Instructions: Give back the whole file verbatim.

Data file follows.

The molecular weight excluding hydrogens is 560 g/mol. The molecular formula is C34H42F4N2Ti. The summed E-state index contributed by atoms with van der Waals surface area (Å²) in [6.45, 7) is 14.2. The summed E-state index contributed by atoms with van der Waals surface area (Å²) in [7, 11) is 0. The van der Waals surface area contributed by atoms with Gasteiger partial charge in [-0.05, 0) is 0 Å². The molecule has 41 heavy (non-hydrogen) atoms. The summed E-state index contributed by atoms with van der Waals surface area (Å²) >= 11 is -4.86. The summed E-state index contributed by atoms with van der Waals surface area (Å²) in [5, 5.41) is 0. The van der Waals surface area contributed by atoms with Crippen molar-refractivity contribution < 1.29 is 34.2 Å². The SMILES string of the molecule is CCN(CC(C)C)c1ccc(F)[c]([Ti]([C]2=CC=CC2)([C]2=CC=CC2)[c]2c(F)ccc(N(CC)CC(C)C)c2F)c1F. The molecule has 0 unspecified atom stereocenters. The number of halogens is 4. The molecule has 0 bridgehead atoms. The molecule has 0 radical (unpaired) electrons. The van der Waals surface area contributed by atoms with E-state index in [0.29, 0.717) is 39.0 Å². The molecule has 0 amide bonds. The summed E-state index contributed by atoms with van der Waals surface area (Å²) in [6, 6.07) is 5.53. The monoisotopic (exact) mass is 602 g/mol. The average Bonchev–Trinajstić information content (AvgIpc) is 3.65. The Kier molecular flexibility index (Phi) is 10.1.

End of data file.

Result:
The molecular weight excluding hydrogens is 560 g/mol. The molecular formula is C34H42F4N2Ti. The summed E-state index contributed by atoms with van der Waals surface area (Å²) in [6.45, 7) is 14.2. The summed E-state index contributed by atoms with van der Waals surface area (Å²) in [7, 11) is 0. The van der Waals surface area contributed by atoms with Gasteiger partial charge in [-0.05, 0) is 0 Å². The molecule has 41 heavy (non-hydrogen) atoms. The summed E-state index contributed by atoms with van der Waals surface area (Å²) >= 11 is -4.86. The summed E-state index contributed by atoms with van der Waals surface area (Å²) in [5, 5.41) is 0. The van der Waals surface area contributed by atoms with Crippen molar-refractivity contribution < 1.29 is 34.2 Å². The SMILES string of the molecule is CCN(CC(C)C)c1ccc(F)[c]([Ti]([C]2=CC=CC2)([C]2=CC=CC2)[c]2c(F)ccc(N(CC)CC(C)C)c2F)c1F. The molecule has 0 unspecified atom stereocenters. The number of halogens is 4. The molecule has 0 bridgehead atoms. The molecule has 0 radical (unpaired) electrons. The van der Waals surface area contributed by atoms with E-state index in [0.29, 0.717) is 39.0 Å². The molecule has 0 amide bonds. The summed E-state index contributed by atoms with van der Waals surface area (Å²) in [6, 6.07) is 5.53. The monoisotopic (exact) mass is 602 g/mol. The average Bonchev–Trinajstić information content (AvgIpc) is 3.65. The Kier molecular flexibility index (Phi) is 10.1.